USD/JPY Extends Losses as T-Bill Yields Continue to Rise

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Currency traders are twiddling their thumbs this morning on what should have been an otherwise busy and exciting day in the foreign exchange market. This month’s non-farm payrolls report was supposed to help the Federal Reserve decide whether asset purchases should be tapered this year or next and now everyone has to wait for the government to reopen for an update on U.S. labor market conditions. The longer the wait, the greater the chance the Fed will defer reducing asset purchases to 2014 because of the impact on not only this month’s jobs report but also the next. Business and consumer spending could also take a hit as the shutdown moves into its second week, which explains why the dollar continued to grind lower against the Japanese Yen.

U.S. one-month Treasury bill yields rose to its highest level in 4.5 years today, a sign that investors are growing more worried about default risk. However the losses in USD/JPY are modest and the greenback is actually rebounding against the EUR and British pound. This price action suggests that many FX traders share our view that that Congress will reach a resolution and avert a catastrophic default before time runs out. While there were no U.S. economic reports released today, we have heard from a few Federal Reserve Presidents this morning including 2 FOMC voters but none provided much clarity on monetary policy. According to Fed President (non-voter) Fisher, the US “can’t dare to default on its debt.” So far FOMC voter Dudley didn’t touch on the topic of tapering or the government shutdown and the same is true for FOMC voter Stein.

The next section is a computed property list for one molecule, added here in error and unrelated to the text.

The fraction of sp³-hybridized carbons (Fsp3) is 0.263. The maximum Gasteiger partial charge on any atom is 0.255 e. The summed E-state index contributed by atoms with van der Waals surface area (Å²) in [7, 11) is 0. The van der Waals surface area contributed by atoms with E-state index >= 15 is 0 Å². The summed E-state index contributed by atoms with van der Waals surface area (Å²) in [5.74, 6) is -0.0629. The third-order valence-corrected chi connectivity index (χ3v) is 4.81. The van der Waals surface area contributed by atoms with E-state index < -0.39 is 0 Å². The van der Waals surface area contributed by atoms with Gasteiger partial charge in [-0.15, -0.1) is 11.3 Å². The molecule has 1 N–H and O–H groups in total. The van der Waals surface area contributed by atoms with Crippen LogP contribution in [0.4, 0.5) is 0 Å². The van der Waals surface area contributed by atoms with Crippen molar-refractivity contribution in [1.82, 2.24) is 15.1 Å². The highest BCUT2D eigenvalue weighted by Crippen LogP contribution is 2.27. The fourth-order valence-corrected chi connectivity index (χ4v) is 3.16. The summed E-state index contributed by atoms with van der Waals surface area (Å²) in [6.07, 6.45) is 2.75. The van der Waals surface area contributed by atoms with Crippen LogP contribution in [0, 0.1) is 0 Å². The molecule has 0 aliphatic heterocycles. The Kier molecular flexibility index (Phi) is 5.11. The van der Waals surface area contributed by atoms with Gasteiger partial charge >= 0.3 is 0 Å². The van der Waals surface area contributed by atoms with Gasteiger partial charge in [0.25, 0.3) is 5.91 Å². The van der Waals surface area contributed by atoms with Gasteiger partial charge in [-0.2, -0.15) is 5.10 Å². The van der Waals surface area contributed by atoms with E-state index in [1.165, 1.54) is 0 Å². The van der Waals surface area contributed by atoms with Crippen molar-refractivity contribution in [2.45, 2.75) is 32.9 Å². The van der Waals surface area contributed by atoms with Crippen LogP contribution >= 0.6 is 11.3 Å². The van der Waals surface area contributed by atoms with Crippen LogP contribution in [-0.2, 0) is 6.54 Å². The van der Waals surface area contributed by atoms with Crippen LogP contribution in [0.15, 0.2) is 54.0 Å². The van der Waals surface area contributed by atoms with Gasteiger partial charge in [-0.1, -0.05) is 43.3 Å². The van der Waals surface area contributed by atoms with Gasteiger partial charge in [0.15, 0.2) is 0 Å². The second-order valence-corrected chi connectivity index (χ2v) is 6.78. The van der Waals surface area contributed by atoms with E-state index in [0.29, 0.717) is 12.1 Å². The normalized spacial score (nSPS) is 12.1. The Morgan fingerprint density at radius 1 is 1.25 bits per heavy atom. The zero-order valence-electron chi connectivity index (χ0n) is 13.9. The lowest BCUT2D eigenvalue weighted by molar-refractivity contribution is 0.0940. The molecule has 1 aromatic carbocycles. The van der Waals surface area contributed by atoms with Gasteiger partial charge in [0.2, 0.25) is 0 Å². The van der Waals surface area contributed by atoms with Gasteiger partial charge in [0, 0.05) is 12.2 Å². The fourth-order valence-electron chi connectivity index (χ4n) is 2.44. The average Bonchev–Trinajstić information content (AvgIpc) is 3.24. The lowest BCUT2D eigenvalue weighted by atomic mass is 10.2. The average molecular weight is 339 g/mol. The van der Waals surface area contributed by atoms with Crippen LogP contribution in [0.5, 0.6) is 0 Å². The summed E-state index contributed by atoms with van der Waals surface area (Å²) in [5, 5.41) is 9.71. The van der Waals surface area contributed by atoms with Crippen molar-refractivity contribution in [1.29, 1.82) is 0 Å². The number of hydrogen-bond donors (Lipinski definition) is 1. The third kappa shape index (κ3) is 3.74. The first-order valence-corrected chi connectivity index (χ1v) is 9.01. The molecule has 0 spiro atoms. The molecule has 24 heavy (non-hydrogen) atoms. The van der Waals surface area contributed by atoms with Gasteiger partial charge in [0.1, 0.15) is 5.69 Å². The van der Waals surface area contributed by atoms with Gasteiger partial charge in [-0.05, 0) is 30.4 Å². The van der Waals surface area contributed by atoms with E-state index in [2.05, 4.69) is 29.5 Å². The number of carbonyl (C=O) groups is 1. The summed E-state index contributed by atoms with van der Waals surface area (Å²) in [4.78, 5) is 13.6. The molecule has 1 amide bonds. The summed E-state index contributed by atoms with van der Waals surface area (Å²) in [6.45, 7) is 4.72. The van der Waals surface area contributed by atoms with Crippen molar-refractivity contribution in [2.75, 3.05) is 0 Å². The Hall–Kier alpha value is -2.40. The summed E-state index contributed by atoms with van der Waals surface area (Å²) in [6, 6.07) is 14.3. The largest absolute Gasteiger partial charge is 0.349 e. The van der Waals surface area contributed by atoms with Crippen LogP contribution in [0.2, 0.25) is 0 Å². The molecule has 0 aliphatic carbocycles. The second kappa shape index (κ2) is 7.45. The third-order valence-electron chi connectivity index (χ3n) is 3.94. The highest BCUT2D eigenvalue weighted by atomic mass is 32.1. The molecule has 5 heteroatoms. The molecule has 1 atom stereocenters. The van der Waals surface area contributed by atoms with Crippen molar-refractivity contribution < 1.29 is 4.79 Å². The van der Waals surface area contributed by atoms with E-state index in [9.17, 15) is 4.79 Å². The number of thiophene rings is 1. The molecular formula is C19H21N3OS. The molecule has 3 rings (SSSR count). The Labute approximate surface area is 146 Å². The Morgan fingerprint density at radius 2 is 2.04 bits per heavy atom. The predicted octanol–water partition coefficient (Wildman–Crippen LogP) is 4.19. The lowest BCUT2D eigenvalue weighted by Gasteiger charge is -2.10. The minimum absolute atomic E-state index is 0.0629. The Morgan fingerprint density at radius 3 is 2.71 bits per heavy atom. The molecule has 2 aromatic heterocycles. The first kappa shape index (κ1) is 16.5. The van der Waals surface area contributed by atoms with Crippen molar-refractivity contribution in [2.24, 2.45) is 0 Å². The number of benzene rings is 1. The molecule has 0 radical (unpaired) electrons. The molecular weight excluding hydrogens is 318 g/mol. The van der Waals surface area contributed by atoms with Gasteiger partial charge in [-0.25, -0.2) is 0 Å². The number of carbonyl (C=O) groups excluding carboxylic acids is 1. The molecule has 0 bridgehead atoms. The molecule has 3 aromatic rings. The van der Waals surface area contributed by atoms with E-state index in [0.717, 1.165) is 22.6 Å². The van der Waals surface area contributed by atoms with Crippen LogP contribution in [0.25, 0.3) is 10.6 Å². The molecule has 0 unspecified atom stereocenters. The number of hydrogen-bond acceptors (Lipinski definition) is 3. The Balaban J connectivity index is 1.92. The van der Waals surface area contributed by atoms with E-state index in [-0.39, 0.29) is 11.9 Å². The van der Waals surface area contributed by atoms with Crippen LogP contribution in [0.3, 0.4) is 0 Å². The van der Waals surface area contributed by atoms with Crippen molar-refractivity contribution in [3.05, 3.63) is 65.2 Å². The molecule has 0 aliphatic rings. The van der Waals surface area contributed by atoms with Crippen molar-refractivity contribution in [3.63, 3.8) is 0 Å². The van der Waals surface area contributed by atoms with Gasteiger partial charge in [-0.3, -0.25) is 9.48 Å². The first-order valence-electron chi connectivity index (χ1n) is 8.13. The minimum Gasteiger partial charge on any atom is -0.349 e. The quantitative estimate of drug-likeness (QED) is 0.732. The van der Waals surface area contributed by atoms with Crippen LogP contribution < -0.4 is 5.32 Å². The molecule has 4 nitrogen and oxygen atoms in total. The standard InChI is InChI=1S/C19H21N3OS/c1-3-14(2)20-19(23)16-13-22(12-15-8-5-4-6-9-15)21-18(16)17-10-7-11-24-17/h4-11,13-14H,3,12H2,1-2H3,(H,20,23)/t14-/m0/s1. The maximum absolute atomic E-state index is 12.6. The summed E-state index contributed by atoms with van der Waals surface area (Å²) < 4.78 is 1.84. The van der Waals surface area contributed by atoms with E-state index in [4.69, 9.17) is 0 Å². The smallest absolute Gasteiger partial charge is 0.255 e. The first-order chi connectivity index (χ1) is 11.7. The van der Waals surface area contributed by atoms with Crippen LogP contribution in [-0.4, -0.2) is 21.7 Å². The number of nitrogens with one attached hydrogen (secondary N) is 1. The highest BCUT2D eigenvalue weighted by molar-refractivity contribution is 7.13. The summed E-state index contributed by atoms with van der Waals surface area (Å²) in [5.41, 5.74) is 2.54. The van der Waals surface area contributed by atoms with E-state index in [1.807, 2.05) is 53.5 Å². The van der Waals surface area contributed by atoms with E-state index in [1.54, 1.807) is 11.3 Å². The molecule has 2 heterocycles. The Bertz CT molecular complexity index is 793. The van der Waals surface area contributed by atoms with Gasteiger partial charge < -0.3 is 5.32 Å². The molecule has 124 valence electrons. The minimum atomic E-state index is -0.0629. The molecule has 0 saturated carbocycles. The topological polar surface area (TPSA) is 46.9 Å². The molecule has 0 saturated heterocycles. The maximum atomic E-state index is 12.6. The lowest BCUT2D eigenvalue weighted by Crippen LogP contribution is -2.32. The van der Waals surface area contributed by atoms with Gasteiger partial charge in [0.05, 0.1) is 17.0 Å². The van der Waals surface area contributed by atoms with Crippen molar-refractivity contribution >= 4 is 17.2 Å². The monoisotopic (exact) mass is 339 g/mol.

Meanwhile the only economic report released during the North American session was Canada’s IVEY PMI index. Manufacturing conditions in Canada expanded less than expected in the month of September. Economists were looking for IVEY PMI to rise to 53.6 from 51 but instead, the index rose to only 51.90. Yet the CAD held onto its gains because of the sharp rise in the employment component of the report, which jumped from 43.6 to 53.5. This mixed report should keep USD/CAD confined in a 1.02 to 1.04 range.

Kathy Lien
Managing Director

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